OPINION - London is overtaking Paris and New York for culture, so why can't I visit a gallery on a whim?


It was Saturday morning and my two twentysomething daughters had just announced that they were (rather shockingly) available for me to buy them lunch. Lucky me. I felt honoured. While I have learned not to be quite so enthusiastic when they suggest going shopping together (my accountant has actually banned me from this kind of activity, especially in Bond Street and large department stores), because they have left the family home — and because it so rarely happens — lunch with the pair of them is something to be treasured. Even if it costs me a small fortune. And with their mother out of town, this opportunity had “quality time” written all over it.

We met in Gail’s in Marylebone, which is one of those chains that manages to seem upmarket and cheap at the same time (good thing), and while we were making our way through the reasonably priced pastries and coffees, we decided we might quite like to go and see an exhibition. There were several shows we were all keen to see, and a couple we thought might be worth seeing just for the lols.

Georgia, the younger one, has a disarming way of walking around an exhibition, looking at a vitrine containing a broken vacuum cleaner, an overstuffed bin bag and a flickering television screen and saying, in her best Kevin McCloud, “This really speaks to me.” Edie, the elder one, can be equally as withering, and has the capacity to look at something most of us would be extraordinarily moved by, raise her eyebrow, and go, “Really?”

It’s become a corporate fait accompli that unless you buy a ticket in advance then you aren’t getting in

A couple of years ago we spent a day checking out the latest exhibitions in Los Angeles, and the only time I saw her animated was when we went into a dog hotel (dog hotels are big in LA) for a pee.

So, we all started scrolling through our phones. After a few false starts — “I’ve seen it and it’s rubbish”, “It’s too far away”, “There’s no way I’m seeing that,” “You’ll hate it”, “Are you actually mad?” — we found half a dozen things that we wouldn’t mind seeing, if pushed.

Twenty minutes later we all closed our phones and resigned ourselves to a far less cultural afternoon. Why? Everything was booked. And I mean everything. Every half-hour slot in the Tate, the Hayward, Somerset House and everywhere else we tried was full up. No availability at all. Apparently every museum, exhibition and gallery space in London was so popular that there was no room for anyone on a Saturday afternoon idly wondering whether it might be a nice idea to amble down along the Thames and go and see some art.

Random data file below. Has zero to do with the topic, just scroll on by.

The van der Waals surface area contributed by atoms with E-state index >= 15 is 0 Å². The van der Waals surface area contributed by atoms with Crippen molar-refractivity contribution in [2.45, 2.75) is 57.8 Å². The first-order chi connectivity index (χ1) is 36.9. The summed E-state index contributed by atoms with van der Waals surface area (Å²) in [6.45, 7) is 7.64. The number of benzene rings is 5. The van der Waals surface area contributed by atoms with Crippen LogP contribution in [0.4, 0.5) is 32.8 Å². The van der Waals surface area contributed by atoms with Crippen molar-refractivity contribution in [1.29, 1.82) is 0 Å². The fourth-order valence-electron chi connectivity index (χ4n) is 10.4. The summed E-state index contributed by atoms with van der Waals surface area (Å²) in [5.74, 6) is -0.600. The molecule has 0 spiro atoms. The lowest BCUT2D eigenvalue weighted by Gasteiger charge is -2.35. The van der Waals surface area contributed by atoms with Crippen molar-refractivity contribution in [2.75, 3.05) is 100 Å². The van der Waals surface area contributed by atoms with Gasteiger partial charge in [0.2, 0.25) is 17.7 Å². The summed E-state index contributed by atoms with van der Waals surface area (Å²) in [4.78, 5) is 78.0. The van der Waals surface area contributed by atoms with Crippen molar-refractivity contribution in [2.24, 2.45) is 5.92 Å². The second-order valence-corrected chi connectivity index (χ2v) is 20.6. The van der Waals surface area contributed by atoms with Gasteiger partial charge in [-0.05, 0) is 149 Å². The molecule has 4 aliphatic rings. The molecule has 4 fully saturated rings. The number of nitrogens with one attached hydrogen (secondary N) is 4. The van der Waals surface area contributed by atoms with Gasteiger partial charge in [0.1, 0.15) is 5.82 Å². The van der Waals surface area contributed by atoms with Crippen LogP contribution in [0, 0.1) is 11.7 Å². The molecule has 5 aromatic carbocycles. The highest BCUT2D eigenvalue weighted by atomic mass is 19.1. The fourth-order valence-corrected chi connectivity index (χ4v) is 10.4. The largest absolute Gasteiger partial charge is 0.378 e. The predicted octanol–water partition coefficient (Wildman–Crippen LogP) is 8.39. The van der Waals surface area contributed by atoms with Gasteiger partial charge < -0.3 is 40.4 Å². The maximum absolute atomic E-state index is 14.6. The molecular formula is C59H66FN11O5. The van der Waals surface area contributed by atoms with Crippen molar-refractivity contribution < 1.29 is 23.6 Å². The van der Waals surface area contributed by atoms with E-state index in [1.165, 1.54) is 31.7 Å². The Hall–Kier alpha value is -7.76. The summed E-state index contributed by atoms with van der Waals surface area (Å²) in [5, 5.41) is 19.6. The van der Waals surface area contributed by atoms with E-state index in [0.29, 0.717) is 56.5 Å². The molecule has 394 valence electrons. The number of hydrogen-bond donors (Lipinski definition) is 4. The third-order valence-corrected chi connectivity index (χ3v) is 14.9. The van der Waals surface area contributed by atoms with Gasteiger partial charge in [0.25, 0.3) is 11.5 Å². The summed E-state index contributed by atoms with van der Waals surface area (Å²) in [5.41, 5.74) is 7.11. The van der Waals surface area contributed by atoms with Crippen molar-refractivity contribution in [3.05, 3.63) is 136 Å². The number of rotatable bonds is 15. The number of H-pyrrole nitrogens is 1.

Hurrah for the comprehensively successful cultural IP of London, I thought, but yah-boo-sucks to its destruction of my afternoon with my daughters.

Museums and galleries have been doubling down on advanced tickets for years, but because lockdown made it much easier to control public movement it’s become a corporate fait accompli that unless you buy a ticket in advance then you aren’t getting in. Anywhere. Which I think is a terrible shame. It kills spontaneity, forces you to map out your cultural life as though you were planning a trip to the supermarket, and in this particular instance ruined a rare weekend with my offspring.

London is fast becoming a city that is principally driven by culture, a city that almost in spite of itself has become the most important cultural hub in the world, and one that is fast overtaking New York, Los Angeles or Paris in terms of Western influence. So being such a collective tight ass is not conducive to our cultural IP.

Thirty years ago, I remember flying to New York to see a Matisse show that wasn’t coming to London. I organised a work trip simply so I could go to the Museum of Modern Art to see what at the time was the greatest Matisse retrospective ever produced. And on arrival at MOMA, I found a chaotic football match of a crowd, a building full of what felt like the entire population of Manhattan.

It was madness, bewildering and kind of brilliant, almost like a massive piece of immersive theatre. Everyone had decided to come at once, and the place felt alive. But London a few Saturdays ago, felt anything but alive.

So, having been told that computer says no, and having successfully body swerved a trip to Selfridges, Edie, Georgia and myself went home and played whist. I lost.

Dylan Jones is the Evening Standard’s editor-in-chief